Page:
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review 2017-07-23 18:05
The Kitchen God's Wife - DNF @ 41%
The Kitchen God's Wife - Amy Tan

The writing is still well-crafted and masterful, but I just couldn't get into the plot at this time. It feels like a forgotten story from the Joy Luck Club, only without the same level of interaction with the younger generation that provided a counterpoint to the direness of the mothers' tales. I feel terrible for not being able to finish this because I do usually enjoy Tan's characters.

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review 2017-07-21 16:57
Seven Stones to Stand or Fall
Seven Stones to Stand or Fall: A Collection of Outlander Short Stories - Diana Gabaldon

A few of these I've read already, so I'll be lazy and link to those reviews. ;)

 

The Custom of the Army - 2 stars


https://www.goodreads.com/review/show/524842810?book_show_action=false&from_review_page=1

 

The Space Between - no rating

 

I didn't bother getting this when it was originally released solo and I'm glad I didn't. I don't have much interest in Joan, and even less interest in the Comte St. Germain, nor did I ever once wonder what happened to the guy or what his backstory was. So this was one long bore and I skimmed a lot of it to get to the important plot points. It was nice to see Mother Hildegard, but her role here is pretty much just cameo and doesn't make up for the rest.

 

A Plague of Zombies - 4 stars


https://www.goodreads.com/review/show/1900984342?book_show_action=false&from_review_page=1

 

A Leaf on the Wind of All Hallows - 5 stars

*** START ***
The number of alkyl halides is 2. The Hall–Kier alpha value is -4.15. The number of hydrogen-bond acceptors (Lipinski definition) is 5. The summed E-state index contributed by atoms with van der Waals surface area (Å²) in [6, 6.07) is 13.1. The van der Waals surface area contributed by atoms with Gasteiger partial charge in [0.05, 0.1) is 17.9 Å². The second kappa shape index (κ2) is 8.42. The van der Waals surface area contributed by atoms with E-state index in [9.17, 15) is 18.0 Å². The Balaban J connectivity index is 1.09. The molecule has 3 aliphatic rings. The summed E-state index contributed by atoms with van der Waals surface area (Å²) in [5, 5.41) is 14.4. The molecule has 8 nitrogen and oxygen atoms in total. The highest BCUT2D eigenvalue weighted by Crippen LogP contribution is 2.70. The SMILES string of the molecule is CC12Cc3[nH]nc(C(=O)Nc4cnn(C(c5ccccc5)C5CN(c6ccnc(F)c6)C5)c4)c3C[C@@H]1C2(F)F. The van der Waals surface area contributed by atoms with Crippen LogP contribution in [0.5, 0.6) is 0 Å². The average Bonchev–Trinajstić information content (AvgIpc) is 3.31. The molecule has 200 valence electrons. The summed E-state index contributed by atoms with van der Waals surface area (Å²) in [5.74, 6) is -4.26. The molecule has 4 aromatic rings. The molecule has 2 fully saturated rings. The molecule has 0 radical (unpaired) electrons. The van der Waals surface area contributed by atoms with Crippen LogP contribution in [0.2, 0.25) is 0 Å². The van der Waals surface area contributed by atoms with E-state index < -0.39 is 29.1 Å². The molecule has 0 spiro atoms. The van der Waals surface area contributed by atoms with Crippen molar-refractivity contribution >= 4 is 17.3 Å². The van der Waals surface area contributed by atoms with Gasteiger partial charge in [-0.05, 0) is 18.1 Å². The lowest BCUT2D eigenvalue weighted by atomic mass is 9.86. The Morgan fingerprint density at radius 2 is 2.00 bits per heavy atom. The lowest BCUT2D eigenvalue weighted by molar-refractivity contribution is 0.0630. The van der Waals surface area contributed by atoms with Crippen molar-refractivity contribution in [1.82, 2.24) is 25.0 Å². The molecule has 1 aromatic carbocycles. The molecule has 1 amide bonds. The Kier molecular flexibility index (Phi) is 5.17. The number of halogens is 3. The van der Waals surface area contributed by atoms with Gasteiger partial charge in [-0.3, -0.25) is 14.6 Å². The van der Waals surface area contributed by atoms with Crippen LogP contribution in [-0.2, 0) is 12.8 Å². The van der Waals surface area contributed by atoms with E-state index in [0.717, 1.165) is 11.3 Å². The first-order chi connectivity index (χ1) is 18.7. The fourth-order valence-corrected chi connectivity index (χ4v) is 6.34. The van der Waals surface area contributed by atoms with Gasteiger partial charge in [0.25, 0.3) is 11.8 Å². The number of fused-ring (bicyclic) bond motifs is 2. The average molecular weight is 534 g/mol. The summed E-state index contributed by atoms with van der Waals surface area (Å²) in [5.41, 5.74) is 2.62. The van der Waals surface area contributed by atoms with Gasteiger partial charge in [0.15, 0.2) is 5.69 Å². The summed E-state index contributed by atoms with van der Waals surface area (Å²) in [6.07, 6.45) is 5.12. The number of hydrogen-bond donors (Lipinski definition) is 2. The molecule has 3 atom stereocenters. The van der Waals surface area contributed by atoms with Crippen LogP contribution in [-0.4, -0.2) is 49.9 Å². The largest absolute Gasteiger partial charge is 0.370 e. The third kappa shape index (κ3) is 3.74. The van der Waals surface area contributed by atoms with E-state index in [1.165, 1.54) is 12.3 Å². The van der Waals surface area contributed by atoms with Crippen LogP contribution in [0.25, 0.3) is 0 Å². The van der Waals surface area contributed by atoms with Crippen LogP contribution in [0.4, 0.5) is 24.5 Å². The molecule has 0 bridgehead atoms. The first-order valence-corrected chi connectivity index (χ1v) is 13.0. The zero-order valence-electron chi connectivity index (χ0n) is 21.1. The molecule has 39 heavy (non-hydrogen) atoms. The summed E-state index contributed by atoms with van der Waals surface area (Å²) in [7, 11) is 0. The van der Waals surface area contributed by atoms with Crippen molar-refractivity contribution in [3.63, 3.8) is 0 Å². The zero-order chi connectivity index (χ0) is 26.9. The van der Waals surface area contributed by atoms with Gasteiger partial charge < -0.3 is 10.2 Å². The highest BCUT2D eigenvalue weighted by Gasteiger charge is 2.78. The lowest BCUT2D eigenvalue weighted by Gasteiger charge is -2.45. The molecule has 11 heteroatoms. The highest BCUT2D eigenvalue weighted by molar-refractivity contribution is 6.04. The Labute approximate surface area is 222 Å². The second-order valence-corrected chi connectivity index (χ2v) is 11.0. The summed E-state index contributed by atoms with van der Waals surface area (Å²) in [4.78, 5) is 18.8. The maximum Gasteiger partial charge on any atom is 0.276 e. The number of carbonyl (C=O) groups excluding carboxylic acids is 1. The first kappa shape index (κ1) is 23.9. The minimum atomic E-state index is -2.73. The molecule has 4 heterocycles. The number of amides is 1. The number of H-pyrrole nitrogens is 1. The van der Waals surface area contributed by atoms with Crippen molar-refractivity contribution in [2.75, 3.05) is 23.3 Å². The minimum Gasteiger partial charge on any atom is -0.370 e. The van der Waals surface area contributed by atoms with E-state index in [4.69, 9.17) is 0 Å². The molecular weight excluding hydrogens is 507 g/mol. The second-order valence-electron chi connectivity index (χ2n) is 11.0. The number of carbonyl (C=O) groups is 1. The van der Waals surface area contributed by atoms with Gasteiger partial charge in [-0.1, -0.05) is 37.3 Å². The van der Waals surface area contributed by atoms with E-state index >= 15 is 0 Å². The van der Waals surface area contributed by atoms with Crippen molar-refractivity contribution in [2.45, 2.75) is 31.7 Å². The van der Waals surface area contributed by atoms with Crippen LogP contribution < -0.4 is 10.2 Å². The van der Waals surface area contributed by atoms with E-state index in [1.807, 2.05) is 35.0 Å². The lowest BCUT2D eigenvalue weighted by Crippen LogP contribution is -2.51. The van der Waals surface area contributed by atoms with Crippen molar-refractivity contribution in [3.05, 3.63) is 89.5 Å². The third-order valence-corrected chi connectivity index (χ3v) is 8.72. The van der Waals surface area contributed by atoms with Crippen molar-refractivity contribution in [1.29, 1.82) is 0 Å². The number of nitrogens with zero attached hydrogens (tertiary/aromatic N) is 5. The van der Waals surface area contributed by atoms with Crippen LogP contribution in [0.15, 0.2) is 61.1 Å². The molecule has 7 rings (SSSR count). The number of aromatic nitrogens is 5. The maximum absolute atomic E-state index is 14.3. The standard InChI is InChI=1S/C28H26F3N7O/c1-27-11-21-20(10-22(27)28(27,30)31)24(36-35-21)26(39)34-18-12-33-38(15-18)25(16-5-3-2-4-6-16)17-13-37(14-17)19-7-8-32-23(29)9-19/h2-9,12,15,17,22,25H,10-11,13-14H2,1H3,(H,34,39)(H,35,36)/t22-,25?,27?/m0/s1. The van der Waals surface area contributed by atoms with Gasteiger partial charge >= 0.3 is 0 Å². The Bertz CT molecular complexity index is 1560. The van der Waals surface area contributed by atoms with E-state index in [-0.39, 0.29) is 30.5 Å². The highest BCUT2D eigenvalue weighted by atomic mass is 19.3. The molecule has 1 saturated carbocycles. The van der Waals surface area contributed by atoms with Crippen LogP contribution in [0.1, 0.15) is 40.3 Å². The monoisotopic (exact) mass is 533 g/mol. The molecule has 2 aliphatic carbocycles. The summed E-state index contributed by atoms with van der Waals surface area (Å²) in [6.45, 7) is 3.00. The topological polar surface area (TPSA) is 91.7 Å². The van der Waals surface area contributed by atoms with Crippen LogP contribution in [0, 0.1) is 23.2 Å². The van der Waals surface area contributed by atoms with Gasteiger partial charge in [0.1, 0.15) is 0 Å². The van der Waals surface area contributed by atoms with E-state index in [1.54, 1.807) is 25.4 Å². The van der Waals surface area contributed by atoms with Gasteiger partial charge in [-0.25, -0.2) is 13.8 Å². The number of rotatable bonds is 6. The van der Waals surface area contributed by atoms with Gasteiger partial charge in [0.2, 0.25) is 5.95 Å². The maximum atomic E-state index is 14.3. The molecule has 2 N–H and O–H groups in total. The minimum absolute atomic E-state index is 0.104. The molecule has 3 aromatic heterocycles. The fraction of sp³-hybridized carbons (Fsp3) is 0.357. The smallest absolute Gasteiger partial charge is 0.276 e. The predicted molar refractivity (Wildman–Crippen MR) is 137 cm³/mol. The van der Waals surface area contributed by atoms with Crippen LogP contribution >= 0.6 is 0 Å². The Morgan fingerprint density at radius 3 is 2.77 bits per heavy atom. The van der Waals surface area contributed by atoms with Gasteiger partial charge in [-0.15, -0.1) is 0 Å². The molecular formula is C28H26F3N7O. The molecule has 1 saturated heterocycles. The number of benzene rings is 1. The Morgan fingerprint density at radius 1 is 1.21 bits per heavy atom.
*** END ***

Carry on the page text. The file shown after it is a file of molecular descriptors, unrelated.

(No review for this one though. Sounds like a good reason for a reread.)

 

And reread I did and loved it just as much as the first time. Roger's father, Jerry MacKenzie, is unexpectedly launched back in time when his plane crash lands, and he goes through hell and back to get back to his time and his family. We get a few scenes of what's going on with Marjorie and baby Roger, but most of this is focused on Jerry. It's beautifully and heartbreakingly written, because if you've read the Outlander books you already know what everyone believes to have happened.

 

Virgins - 3 stars

 

Jamie and Ian are mercenaries in France. There's a lot of anti-Semantism in this one, as Gabaldon doesn't shy away from the prejudices of the time, and even our protags are guilty of it. The Jewish characters themselves though do not appear - at least to me - to be caricatures or stereotypes. Some of the Scottisms seemed strange - Ian's constantly referring to Jamie as a "wean" - I didn't think their age difference was all that great, so it felt odd. There's also this whole subplot with one of the other mercenaries who makes Gregor Clegane look like a fluffy kitty.

 

A Fugitive Green - 4 stars

 

Minnie and Hal's first meeting! I was intrigued by the backstory we got about Minnie in The Scottish Prisoner, so getting to see a more detailed telling of it was great. Minnie's wonderful and resourceful, and we even get a brief (too brief, I thought) subplot of Minnie's mom and her quest to find her. That was rather melodramatic - the mom's backstory that is - and I kept feeling like there was something more there going on than we heard

because nuns getting pregnant is not exactly unheard of so why exactly did Minnie's mom go mad because of it?

(spoiler show)

 

The ending also felt a bit rushed, so I hope this isn't the last exploration we get into these characters' backstories.

 

Besieged - 4 stars

 

Man, John can't even leave an assignment without getting pulled into a war. :P This is an interesting follow up to A Plague of Zombies, as John's still temporary military governor of Jamaica and trying his darnedest to resign that post. Enter his stepfather with some harrowing news. Loved seeing Tom Byrd again, and it was neat to see how Rodrigo is dealing after being zombified. There's your ingrained racism of the time, what with the slavery and all. I've never liked John's pragmatic view of slavery, but it is what it is, I guess? At least here, that pragmatism is a help to them.

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review 2017-06-29 18:08
Rag and Bone (Rag and Bone #1)